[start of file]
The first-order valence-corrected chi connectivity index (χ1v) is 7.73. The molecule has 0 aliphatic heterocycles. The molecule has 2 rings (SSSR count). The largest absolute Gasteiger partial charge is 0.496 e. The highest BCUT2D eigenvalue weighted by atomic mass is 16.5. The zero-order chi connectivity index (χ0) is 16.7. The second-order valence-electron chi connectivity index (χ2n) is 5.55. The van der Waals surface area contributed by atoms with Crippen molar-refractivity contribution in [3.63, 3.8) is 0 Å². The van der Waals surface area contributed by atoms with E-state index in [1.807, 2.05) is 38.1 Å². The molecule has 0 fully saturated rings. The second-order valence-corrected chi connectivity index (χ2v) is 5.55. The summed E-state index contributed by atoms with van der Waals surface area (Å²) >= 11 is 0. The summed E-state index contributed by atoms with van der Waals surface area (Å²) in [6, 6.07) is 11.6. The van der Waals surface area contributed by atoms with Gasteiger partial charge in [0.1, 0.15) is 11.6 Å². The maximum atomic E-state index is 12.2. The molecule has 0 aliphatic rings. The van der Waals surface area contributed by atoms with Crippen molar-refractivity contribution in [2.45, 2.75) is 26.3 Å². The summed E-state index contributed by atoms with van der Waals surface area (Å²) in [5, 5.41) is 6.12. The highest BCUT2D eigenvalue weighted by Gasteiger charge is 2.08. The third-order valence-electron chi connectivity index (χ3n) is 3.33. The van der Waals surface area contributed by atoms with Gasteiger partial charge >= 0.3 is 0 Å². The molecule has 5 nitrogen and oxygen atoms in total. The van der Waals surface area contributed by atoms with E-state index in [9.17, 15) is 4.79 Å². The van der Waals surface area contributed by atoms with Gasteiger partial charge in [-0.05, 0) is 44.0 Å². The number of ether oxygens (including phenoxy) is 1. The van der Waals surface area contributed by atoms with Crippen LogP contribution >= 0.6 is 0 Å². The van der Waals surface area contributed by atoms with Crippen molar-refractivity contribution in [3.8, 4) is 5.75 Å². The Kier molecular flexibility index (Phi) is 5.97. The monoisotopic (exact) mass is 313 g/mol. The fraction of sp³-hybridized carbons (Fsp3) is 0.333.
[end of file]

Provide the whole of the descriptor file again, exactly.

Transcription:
The first-order valence-corrected chi connectivity index (χ1v) is 7.73. The molecule has 0 aliphatic heterocycles. The molecule has 2 rings (SSSR count). The largest absolute Gasteiger partial charge is 0.496 e. The highest BCUT2D eigenvalue weighted by atomic mass is 16.5. The zero-order chi connectivity index (χ0) is 16.7. The second-order valence-electron chi connectivity index (χ2n) is 5.55. The van der Waals surface area contributed by atoms with Crippen molar-refractivity contribution in [3.63, 3.8) is 0 Å². The van der Waals surface area contributed by atoms with E-state index in [1.807, 2.05) is 38.1 Å². The molecule has 0 fully saturated rings. The second-order valence-corrected chi connectivity index (χ2v) is 5.55. The summed E-state index contributed by atoms with van der Waals surface area (Å²) >= 11 is 0. The summed E-state index contributed by atoms with van der Waals surface area (Å²) in [6, 6.07) is 11.6. The van der Waals surface area contributed by atoms with Gasteiger partial charge in [0.1, 0.15) is 11.6 Å². The maximum atomic E-state index is 12.2. The molecule has 0 aliphatic rings. The van der Waals surface area contributed by atoms with Crippen molar-refractivity contribution in [2.45, 2.75) is 26.3 Å². The summed E-state index contributed by atoms with van der Waals surface area (Å²) in [5, 5.41) is 6.12. The highest BCUT2D eigenvalue weighted by Gasteiger charge is 2.08. The third-order valence-electron chi connectivity index (χ3n) is 3.33. The van der Waals surface area contributed by atoms with Gasteiger partial charge >= 0.3 is 0 Å². The molecule has 5 nitrogen and oxygen atoms in total. The van der Waals surface area contributed by atoms with E-state index in [9.17, 15) is 4.79 Å². The van der Waals surface area contributed by atoms with Gasteiger partial charge in [-0.05, 0) is 44.0 Å². The number of ether oxygens (including phenoxy) is 1. The van der Waals surface area contributed by atoms with Crippen LogP contribution >= 0.6 is 0 Å². The van der Waals surface area contributed by atoms with Crippen molar-refractivity contribution in [3.8, 4) is 5.75 Å². The Kier molecular flexibility index (Phi) is 5.97. The monoisotopic (exact) mass is 313 g/mol. The fraction of sp³-hybridized carbons (Fsp3) is 0.333.